If you do not average dipole moments, you are calculating different thing than macroscopic polarization.I just can cite my former solid state theory teacher in that context: "Never average!
Jackson is not a solid state theorist but from particle physics, he does not know that."
In solid state theory you don't calculate the polarization from the moments of the atoms or molecules but you determine epsilon from e.g. linear response.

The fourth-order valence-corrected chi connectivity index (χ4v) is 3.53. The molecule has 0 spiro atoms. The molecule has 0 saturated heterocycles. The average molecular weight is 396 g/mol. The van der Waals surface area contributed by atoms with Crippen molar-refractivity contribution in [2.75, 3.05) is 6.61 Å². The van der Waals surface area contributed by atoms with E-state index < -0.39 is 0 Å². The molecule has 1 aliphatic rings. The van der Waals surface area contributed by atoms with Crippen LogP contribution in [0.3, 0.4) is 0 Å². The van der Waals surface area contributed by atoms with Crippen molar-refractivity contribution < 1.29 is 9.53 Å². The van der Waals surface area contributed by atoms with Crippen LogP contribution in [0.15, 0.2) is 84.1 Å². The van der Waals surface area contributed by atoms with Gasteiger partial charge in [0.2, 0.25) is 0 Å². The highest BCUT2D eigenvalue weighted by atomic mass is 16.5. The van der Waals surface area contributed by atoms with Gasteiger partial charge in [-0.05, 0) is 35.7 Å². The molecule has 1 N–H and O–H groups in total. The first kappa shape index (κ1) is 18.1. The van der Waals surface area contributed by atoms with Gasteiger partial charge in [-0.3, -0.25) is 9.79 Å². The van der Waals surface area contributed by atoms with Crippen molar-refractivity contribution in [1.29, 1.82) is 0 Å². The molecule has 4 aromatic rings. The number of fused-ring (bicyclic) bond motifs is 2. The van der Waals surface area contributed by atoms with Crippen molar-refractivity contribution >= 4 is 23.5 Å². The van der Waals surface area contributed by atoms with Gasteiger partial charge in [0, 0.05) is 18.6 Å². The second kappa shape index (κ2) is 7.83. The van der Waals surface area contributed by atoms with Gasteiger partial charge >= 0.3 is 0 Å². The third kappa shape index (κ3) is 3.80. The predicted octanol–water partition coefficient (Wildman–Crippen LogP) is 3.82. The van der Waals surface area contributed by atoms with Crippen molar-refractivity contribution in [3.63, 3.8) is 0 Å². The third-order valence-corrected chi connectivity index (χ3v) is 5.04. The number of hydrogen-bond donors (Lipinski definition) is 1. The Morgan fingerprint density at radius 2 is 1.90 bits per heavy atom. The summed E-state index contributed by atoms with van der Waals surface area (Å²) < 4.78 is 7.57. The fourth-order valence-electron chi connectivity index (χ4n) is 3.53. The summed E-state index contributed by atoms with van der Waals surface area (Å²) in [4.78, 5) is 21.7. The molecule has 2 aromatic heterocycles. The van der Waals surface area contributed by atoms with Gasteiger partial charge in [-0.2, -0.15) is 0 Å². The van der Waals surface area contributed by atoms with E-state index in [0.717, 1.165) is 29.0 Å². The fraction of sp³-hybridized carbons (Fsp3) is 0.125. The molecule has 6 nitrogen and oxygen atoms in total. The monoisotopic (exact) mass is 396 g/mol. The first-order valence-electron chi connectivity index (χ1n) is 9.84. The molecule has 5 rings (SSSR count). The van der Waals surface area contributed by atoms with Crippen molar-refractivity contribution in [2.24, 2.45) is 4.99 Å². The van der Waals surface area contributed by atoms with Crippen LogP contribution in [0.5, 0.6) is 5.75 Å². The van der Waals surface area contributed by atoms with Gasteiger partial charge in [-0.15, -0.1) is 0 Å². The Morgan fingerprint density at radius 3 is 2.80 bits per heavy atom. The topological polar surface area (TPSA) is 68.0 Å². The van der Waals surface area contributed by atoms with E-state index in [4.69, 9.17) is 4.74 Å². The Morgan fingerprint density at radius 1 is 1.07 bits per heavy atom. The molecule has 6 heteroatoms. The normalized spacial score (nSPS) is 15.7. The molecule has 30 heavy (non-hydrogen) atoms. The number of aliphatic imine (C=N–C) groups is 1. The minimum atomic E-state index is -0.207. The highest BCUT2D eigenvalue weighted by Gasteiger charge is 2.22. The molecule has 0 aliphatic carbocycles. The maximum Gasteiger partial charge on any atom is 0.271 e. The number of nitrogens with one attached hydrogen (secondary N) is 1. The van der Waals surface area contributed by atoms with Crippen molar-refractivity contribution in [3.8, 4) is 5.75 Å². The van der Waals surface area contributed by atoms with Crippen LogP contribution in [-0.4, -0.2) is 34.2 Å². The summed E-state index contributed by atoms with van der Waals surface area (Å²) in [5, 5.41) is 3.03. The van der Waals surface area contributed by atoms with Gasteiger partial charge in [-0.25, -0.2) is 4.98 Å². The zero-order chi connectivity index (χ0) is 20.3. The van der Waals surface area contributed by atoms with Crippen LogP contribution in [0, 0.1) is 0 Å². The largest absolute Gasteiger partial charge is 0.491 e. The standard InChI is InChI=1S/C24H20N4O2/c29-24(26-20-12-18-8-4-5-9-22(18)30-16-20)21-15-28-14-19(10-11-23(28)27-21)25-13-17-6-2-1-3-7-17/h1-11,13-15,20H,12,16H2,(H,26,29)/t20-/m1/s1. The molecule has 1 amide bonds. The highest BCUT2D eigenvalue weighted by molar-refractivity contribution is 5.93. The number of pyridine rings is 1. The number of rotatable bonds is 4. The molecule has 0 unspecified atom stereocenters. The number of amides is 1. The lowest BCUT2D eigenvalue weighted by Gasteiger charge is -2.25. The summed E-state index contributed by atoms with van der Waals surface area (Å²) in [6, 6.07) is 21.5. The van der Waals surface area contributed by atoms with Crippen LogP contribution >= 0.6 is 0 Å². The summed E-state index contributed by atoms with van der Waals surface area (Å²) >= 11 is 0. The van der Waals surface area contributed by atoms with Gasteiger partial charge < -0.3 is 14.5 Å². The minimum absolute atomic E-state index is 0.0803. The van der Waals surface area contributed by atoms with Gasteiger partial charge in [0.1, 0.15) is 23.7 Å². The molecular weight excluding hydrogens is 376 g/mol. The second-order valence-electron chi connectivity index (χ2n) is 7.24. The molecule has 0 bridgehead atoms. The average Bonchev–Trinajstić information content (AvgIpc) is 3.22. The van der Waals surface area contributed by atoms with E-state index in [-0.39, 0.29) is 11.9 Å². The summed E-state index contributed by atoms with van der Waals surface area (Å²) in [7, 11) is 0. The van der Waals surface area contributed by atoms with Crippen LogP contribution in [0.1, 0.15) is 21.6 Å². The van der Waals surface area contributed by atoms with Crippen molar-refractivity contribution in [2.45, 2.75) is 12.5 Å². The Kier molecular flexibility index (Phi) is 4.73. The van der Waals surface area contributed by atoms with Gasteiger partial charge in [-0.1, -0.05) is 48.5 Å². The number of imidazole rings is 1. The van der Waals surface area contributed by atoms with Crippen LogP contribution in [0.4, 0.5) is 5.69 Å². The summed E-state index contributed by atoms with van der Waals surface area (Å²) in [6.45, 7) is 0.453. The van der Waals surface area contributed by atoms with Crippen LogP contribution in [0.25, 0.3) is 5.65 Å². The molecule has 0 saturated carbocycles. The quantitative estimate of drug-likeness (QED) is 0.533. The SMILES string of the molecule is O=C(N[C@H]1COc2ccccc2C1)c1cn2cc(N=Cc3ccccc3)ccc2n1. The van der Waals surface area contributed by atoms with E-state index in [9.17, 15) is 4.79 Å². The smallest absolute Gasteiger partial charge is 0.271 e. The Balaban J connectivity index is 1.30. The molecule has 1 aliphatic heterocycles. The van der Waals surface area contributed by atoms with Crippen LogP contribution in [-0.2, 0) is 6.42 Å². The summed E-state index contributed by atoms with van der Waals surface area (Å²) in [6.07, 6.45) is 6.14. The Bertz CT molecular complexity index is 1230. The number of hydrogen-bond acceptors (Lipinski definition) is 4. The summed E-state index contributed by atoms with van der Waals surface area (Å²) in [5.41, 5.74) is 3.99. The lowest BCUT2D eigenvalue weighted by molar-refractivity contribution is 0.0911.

But as I understood it, the procedure Adler is describing is just a particular way to evaluate the macroscopic polarization, using the formalism of epsilon in Fourier domain. This epsilon then gives macroscopic polarization, whose meaning is exactly average bulk dipole moment. It may be hidden in the flood of formulae, but he uses density matrix to calculate averages.